"US troops in Iraq are dying in roadside bombings at a higher rate than any period since the war began," the Boston Globe reports. "But commanders still have no effective means to monitor the deadliest routes for patrols."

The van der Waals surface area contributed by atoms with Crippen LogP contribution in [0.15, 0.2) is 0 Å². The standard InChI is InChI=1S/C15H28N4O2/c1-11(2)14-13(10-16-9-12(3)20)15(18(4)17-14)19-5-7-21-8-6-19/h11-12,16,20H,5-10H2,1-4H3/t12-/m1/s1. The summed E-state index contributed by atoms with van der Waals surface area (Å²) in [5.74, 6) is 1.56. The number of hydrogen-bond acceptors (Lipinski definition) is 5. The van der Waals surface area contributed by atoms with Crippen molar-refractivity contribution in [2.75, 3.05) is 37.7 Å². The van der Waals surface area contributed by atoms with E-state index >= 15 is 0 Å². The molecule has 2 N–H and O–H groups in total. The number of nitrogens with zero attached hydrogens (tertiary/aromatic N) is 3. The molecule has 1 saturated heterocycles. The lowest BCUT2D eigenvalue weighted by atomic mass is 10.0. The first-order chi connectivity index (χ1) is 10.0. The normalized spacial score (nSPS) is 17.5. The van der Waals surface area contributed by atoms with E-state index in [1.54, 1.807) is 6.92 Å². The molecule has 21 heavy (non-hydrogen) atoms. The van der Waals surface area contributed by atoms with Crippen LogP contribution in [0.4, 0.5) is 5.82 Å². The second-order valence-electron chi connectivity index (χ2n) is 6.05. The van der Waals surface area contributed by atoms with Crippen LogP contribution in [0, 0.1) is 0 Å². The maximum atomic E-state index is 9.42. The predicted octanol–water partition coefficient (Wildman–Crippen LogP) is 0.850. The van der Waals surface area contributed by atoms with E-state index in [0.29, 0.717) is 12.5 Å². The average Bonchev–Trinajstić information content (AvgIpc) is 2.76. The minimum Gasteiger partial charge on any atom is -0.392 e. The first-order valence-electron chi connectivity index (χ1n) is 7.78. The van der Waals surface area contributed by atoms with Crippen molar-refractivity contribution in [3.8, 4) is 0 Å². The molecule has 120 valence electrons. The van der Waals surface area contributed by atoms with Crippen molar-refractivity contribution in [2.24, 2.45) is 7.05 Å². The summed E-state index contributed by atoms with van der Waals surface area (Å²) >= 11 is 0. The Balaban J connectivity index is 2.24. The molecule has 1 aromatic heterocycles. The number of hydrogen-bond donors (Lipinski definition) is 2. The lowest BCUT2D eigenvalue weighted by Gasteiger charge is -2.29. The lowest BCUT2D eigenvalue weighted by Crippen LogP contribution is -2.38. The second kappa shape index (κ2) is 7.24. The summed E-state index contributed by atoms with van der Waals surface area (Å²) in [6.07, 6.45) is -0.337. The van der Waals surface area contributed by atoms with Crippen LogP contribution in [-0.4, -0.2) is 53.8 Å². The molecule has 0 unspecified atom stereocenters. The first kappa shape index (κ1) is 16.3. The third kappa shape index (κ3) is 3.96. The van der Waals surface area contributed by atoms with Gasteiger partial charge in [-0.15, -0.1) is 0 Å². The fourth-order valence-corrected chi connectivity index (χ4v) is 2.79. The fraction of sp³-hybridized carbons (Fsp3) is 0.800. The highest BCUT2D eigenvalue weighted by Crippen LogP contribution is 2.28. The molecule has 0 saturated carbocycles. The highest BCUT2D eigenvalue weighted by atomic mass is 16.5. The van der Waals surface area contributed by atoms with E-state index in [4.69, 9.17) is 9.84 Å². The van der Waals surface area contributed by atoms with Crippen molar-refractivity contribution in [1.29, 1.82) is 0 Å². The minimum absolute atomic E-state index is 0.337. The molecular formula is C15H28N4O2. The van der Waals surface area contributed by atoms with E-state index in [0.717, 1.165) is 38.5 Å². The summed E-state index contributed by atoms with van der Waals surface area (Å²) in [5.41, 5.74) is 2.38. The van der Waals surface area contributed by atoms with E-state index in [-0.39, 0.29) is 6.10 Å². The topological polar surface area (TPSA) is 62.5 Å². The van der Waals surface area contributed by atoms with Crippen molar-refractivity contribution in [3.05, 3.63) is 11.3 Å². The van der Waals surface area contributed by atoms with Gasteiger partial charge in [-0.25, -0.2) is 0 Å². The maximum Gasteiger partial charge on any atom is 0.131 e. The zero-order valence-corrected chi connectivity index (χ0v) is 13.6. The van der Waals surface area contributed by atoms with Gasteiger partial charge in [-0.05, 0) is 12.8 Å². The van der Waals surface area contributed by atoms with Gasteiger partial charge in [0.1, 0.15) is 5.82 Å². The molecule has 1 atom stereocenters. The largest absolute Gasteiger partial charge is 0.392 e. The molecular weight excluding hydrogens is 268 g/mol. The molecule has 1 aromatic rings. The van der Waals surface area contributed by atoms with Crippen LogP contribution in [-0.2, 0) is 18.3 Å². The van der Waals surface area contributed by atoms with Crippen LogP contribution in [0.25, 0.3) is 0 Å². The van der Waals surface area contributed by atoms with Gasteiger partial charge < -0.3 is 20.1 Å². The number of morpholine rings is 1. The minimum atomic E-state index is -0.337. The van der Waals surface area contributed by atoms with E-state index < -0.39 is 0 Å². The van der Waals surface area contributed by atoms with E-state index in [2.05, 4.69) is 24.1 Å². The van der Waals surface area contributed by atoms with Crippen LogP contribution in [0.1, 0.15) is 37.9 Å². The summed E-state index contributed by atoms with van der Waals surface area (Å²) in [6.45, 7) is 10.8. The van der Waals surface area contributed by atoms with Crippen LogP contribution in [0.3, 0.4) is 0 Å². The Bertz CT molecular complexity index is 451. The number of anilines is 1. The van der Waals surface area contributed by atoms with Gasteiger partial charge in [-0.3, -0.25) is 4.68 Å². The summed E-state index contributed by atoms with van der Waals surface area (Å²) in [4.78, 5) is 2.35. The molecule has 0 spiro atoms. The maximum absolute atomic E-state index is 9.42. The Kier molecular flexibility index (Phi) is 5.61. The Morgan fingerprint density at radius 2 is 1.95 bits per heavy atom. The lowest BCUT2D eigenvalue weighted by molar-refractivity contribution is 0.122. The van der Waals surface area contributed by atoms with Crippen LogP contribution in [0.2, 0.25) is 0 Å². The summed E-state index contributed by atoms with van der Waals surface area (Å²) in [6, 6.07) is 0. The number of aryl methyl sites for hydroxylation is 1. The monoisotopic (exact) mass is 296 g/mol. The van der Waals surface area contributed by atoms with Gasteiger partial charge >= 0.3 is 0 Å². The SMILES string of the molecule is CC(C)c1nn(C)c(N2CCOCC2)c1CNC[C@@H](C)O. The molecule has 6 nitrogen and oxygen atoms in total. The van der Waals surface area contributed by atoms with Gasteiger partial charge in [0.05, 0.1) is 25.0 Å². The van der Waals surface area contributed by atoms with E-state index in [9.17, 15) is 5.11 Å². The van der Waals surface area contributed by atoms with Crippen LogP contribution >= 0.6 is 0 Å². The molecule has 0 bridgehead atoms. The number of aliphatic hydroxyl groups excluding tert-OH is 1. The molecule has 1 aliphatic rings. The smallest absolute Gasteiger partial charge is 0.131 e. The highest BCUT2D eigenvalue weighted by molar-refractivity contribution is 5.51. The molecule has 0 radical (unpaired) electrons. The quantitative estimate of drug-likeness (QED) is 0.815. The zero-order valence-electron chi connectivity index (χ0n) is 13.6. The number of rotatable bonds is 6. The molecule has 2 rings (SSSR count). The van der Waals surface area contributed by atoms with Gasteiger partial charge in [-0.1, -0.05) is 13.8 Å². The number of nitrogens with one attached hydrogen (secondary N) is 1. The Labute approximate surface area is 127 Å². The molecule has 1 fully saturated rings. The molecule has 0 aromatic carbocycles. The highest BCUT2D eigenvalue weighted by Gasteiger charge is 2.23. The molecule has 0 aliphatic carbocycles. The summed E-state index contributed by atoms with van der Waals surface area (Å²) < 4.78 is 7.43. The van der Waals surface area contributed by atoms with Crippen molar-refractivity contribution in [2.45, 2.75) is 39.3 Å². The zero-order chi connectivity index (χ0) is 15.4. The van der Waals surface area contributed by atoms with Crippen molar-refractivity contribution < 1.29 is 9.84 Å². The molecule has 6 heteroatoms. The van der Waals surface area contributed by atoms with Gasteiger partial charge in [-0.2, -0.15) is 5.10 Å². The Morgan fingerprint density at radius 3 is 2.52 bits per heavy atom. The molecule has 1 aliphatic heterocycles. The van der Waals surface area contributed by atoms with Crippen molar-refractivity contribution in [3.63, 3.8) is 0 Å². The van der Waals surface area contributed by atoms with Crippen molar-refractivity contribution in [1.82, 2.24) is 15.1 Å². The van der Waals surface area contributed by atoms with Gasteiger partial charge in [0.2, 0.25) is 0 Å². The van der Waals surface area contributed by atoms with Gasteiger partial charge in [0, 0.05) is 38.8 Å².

Military deaths from roadside bombs have hit an all-time high in recent months: In October, 53 US troops died from improvised explosive devices, while in November, 49 troop deaths were blamed on so-called IEDs -- the second and third highest monthly tolls of the war, official statistics and casualty reports show...The Joint IED Defeat Organization, which had been hailed as the "Manhattan Project" of the roadside bomb problem, "has been a disaster," said Ed O'Connell, a counter-insurgency specialist at the government-funded Rand Corporation in Santa Monica, Calif., who has advised US commanders in Iraq.For its part, the organization claims some progress. They say that the percentage of bombs that are disarmed or detonated before they can kill or maim has remained "stable and consistent" over the past 18 months, and they say there are now fewer casualties per IED attack...But officials acknowledged that the number of roadside bombings has "risen dramatically over the last two years," though they would not provide statistics.That increase has confounded the military and raised questions about whether gathering intelligence on the bombers should be the office's top priority... [T]he IED office told the Globe that it spends 63 percent of its budget on ways to "defeat the device," while only 30 percent goes to attacking "the network" that creates and plants the bombs. The rest of its budget is spent on new training methods for US troops operating in Iraq and Afghanistan.But military specialists say that the Pentagon needs to pay more attention to dissecting the "kill chain" -- the source of the bomb components, who made the bomb, and who planted it."We can't even detect their explosives," said Loren Thompson , a military specialist at the Lexington Institution, an Arlington, Va., think tank that supports strong military preparedness. "We don't have the resources to police or survey every road. The IED problem is a case study of how military transformation has failed."It sounds like a threat where good intelligence and good surveillance would make a big difference," [h]e said. "But we don't seem to be able to develop those things."UPDATE 4:40 PM: This seems like a smart, and long-overdue, move.